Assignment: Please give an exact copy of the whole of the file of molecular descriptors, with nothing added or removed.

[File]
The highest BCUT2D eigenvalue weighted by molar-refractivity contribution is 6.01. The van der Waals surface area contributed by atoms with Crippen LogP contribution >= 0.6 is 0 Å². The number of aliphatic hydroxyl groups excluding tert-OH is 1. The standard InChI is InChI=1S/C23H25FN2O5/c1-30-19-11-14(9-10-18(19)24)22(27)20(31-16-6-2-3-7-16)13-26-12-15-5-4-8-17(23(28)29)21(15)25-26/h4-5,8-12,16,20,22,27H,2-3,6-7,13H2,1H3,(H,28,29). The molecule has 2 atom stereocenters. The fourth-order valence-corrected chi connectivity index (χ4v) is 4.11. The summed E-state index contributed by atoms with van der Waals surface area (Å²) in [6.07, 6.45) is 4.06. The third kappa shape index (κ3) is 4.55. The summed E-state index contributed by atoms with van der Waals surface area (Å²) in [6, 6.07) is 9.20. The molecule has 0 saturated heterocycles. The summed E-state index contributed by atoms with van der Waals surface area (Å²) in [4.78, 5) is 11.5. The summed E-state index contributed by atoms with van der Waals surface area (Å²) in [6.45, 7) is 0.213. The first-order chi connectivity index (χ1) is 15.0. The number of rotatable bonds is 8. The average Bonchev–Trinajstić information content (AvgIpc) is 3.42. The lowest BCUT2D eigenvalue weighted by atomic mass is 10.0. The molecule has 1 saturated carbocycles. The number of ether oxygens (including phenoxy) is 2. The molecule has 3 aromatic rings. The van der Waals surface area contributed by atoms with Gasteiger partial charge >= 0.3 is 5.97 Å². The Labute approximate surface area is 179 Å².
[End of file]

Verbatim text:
The highest BCUT2D eigenvalue weighted by molar-refractivity contribution is 6.01. The van der Waals surface area contributed by atoms with Crippen LogP contribution >= 0.6 is 0 Å². The number of aliphatic hydroxyl groups excluding tert-OH is 1. The standard InChI is InChI=1S/C23H25FN2O5/c1-30-19-11-14(9-10-18(19)24)22(27)20(31-16-6-2-3-7-16)13-26-12-15-5-4-8-17(23(28)29)21(15)25-26/h4-5,8-12,16,20,22,27H,2-3,6-7,13H2,1H3,(H,28,29). The molecule has 2 atom stereocenters. The fourth-order valence-corrected chi connectivity index (χ4v) is 4.11. The summed E-state index contributed by atoms with van der Waals surface area (Å²) in [6.07, 6.45) is 4.06. The third kappa shape index (κ3) is 4.55. The summed E-state index contributed by atoms with van der Waals surface area (Å²) in [6, 6.07) is 9.20. The molecule has 0 saturated heterocycles. The summed E-state index contributed by atoms with van der Waals surface area (Å²) in [4.78, 5) is 11.5. The summed E-state index contributed by atoms with van der Waals surface area (Å²) in [6.45, 7) is 0.213. The first-order chi connectivity index (χ1) is 15.0. The number of rotatable bonds is 8. The average Bonchev–Trinajstić information content (AvgIpc) is 3.42. The lowest BCUT2D eigenvalue weighted by atomic mass is 10.0. The molecule has 1 saturated carbocycles. The number of ether oxygens (including phenoxy) is 2. The molecule has 3 aromatic rings. The van der Waals surface area contributed by atoms with Gasteiger partial charge >= 0.3 is 5.97 Å². The Labute approximate surface area is 179 Å².